In the immediate aftermath of September 11, President Bush stated that the perpetrators of the deed would be brought to justice. Soon afterwards, the President announced that the United States would engage in a war on terrorism. The first of these statements adopts the familiar language of criminal law and criminal justice. It treats the September 11 attacks as horrific crimes—mass murders—and the government’s mission as apprehending and punishing the surviving planners and conspirators for their roles in the crimes. The (...) War on Terrorism is a different proposition, however, and a different model of governmental action—not law but war. Most obviously, it dramatically broadens the scope of action, because now terrorists who knew nothing about September 11 have been earmarked as enemies. But that is only the beginning. (shrink)
In Plato's Laws, the Athenian Stranger claims that the gods will smile only on a city where the law This passage is the origin of the slogan an abbreviation of which forms our phrase From Plato and Aristotle, through John Adams and John Marshall, down to us, no idea has proven more central to Western political and legal culture. Yet the slogan turns on a very dubious metaphor. Laws do not rule, and the is actually a specific form of rule (...) by men (including, nowadays, a few women). These rulers are not slaves to anything. Furthermore, the construction of the sloganhas unfortunate connotations. It suggests that the personal qualities of the human rulers required to secure the rule of law are nothing more than forbearance and disinterestedness—a resolution to stay out of law's way.Footnotes* I have received helpful comments and criticisms from a number of readers, including the other contributors to this volume and participants in the Georgetown University Law Center faculty workshop. In addition, I should like to thank Brian Bix, Ellen Frankel Paul, Fred Schauer, and Wibren van der Burg for extensive written comments on an earlier draft of this essay. (shrink)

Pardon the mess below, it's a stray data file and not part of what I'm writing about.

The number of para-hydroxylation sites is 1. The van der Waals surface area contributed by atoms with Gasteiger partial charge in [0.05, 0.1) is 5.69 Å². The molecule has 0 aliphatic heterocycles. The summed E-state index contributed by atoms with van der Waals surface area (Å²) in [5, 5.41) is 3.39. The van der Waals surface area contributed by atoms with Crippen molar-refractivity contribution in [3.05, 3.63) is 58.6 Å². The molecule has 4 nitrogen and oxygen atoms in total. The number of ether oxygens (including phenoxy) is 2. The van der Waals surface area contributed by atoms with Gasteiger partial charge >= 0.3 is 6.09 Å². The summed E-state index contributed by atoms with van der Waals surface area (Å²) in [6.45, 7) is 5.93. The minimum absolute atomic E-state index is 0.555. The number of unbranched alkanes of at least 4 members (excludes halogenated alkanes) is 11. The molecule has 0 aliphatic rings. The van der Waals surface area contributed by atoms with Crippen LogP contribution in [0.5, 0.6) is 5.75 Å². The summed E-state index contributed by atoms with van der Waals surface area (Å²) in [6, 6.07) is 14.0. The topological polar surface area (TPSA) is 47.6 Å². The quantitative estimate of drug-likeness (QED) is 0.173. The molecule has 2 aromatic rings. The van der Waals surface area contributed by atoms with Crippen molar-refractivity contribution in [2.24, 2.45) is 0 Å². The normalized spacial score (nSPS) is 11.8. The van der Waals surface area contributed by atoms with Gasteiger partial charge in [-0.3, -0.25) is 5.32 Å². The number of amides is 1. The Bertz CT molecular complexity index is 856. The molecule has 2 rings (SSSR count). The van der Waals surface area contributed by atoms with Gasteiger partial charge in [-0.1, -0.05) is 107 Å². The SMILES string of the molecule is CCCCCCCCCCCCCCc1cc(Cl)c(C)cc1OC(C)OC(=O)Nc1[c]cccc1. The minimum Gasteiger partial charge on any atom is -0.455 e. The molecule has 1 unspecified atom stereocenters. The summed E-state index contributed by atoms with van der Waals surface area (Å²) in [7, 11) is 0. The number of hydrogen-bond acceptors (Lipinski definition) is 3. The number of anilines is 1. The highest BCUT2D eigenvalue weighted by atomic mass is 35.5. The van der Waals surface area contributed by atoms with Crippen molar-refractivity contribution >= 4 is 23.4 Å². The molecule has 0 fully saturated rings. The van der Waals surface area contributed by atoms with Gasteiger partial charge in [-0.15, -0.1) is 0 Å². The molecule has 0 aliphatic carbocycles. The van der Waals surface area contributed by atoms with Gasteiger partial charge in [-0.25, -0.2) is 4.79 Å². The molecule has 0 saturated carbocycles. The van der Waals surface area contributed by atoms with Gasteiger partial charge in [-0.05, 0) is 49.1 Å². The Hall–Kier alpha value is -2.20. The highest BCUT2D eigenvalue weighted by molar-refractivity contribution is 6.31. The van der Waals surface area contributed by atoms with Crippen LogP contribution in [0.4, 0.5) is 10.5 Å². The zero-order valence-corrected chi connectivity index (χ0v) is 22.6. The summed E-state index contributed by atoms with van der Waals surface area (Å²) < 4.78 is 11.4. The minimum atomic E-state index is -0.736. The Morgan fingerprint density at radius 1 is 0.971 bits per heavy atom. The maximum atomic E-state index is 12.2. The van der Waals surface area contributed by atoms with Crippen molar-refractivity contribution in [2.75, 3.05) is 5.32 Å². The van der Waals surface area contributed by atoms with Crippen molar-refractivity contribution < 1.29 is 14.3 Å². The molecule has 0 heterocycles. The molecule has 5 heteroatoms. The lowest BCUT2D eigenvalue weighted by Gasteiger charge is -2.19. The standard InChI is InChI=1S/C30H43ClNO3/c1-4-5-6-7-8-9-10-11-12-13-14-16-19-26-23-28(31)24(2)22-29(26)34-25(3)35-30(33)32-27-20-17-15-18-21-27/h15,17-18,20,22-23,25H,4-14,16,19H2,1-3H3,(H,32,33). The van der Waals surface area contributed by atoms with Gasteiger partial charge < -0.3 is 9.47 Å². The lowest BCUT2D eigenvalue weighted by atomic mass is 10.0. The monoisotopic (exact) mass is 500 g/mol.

One of the most celebrated Talmudic parables begins with a remarkably dry legal issue debated among a group of rabbis. A modern reader should think of the rabbis as a collegial court, very much like a secular appellate court, because the purpose of their debate is to generate edicts that will bind the community. The issue under debate concerns the ritual cleanliness of a baked earthenware stove, sliced horizontally into rings and cemented back together with unbaked mortar. Do the laws (...) of purity that apply to uncut stoves apply to this one as well? This stove is the so-called "oven of Akhnai" (oven of serpents). Presumably, its horizontal bands separated by mortar made it look like a coiled serpent; but according to the Talmud, it is the oven of Akhnai because the legal debate coiled the rabbis in serpentine arguments. Therein lies a remarkable tale. (shrink)